Grandjean is not unaware that total bans on glyphosate are already in place or announced in El Salvador, Bermuda, and the latest, Sri Lanka, and proposed in other countries; while a number of partial bans have also been imposed (see  Fallout from WHO Classification of Glyphosate as Probable Carcinogen, SiS 67).
Furthermore, over 70 % of the world’s food is currently produced by 1.5 billion small family famers, at least 75 % of them according to agroecological principles without chemical input ; and sustainable, non-GM organic agriculture is widely recognized as the solution to food security in times of climate change (see for example [7, 8] Food Futures Now *Organic *Sustainable *Fossil Fuel Free, ISIS/TWN special report; Agriculture beyond the Green Revolution: Shaping the Future We Want, SiS 64). Denmark should take this opportunity to shift comprehensively to non-GM, organic, health-enhancing, sustainable and climate-friendly agriculture.
Article first published 01/06/15
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Melvyn Firmager Comment left 1st June 2015 21:09:19
Hi, If glyphosate is implicated in the development of cancer in vertebrates, yet it is being suggested that we shouldn't ban it all together, then that is showing the state of the human condition. This indicating that we, many of us humans, care little for our fellow beings. That is a deep sickness in it's self. The excuse for not implementing a complete ban is that other chemicals are (potentially) worse. Well yes, that is likely to be the case. So the solution is obvious. We need to be phasing out 'chemicals' completely and quickly, at the same time introducing organic farming/growing methods. Looking at the old ways, and the new, to a better and safer world for the future. We are heading for a disaster of monumental proportions if we don't stop now using all this ..... If we are destroying wild and domestic life, then we are next. And sooner than most people think. regards Melvyn
Ken Conrad Comment left 2nd June 2015 01:01:50
Chemical companies such as Monsanto have had a huge influenced over research at leading agricultural universities throughout North America. They were eminently successful at promoting their toxic technologies and were relentless, calculated and unscrupulous in the way they went about it. Students from these universities were well indoctrinated. Following graduation many were eventually hired on as agriculture representatives for the various government ministries of agriculture and food and travelled far and wide at the taxpayers expense disseminating, for lack of a better word, this payola-based research. When glyphosate (Roundup) was licensed and introduced it was touted by agricultural officials and the industry as being non-toxic, biodegradable and not harmful. My gut instinct at that time was to reject the above claim on the basis that if this chemical had the ability to exhibit such a wide spectrum of toxicity, how could it but not be harmful to humans and the environment. I chose not to use it, and I have managed quite well without herbicides or pesticides of any kind.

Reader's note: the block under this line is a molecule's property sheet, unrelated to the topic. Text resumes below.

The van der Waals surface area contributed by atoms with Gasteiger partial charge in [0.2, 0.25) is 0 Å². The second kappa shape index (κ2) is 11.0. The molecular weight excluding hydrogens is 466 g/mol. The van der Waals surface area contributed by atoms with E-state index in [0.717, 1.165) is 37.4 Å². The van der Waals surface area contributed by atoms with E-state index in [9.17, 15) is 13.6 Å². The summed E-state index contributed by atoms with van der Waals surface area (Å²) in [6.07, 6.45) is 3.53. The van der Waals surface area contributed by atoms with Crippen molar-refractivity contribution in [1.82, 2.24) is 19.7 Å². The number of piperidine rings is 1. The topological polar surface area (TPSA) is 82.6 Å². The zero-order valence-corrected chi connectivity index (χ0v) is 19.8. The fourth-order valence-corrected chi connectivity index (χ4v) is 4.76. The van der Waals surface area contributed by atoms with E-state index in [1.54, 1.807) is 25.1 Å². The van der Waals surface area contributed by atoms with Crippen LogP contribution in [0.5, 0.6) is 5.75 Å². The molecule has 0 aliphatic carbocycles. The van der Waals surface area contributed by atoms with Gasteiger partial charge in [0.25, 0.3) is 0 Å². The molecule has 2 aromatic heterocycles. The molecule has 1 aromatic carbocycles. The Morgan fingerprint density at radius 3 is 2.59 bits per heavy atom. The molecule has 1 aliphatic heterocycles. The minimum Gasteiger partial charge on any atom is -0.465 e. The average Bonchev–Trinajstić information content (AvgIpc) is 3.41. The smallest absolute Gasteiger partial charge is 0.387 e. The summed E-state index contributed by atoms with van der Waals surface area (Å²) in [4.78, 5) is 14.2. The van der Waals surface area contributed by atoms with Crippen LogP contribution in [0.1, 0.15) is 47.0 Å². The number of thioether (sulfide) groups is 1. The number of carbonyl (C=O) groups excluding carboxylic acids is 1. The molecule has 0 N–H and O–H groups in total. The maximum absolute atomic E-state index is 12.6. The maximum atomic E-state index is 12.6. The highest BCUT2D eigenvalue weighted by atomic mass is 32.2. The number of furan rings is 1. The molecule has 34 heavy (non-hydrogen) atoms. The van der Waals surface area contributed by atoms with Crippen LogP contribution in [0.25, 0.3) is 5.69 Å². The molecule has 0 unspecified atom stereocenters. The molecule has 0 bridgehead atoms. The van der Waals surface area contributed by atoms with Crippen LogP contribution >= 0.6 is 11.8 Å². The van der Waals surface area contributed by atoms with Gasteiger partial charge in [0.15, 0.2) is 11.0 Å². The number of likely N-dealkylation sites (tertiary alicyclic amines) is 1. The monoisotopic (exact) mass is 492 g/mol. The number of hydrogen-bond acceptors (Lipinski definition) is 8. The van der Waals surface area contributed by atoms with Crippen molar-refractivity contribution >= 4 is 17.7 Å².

Todd Millions Comment left 2nd June 2015 04:04:13
As the drive for a ban -accelerates,Great caution is required on reporposeing and re-branding efforts. The dessicate residues are bad enough (compelling to farmers,especially larger ones-who have tickets bought already for 'Arizona ',with long stops in Las Vegas,both ways.). As in 3rd world countries like canaduh,ddt can be reclassified as an-inert ingredient;Just so can the glyposate residue on the feed(10 days-what a joke!)-be 'rebranded' an a 'growth hormone substitute'. The large feed-lot weenies have being lining this up for some time. Throughout the meat/poultry industry.Given how quickly its proven to not breakdown,feed-lot fish farms will also have this- benefit , as its flushed into the nearest convenient (as in deniable) watercourse.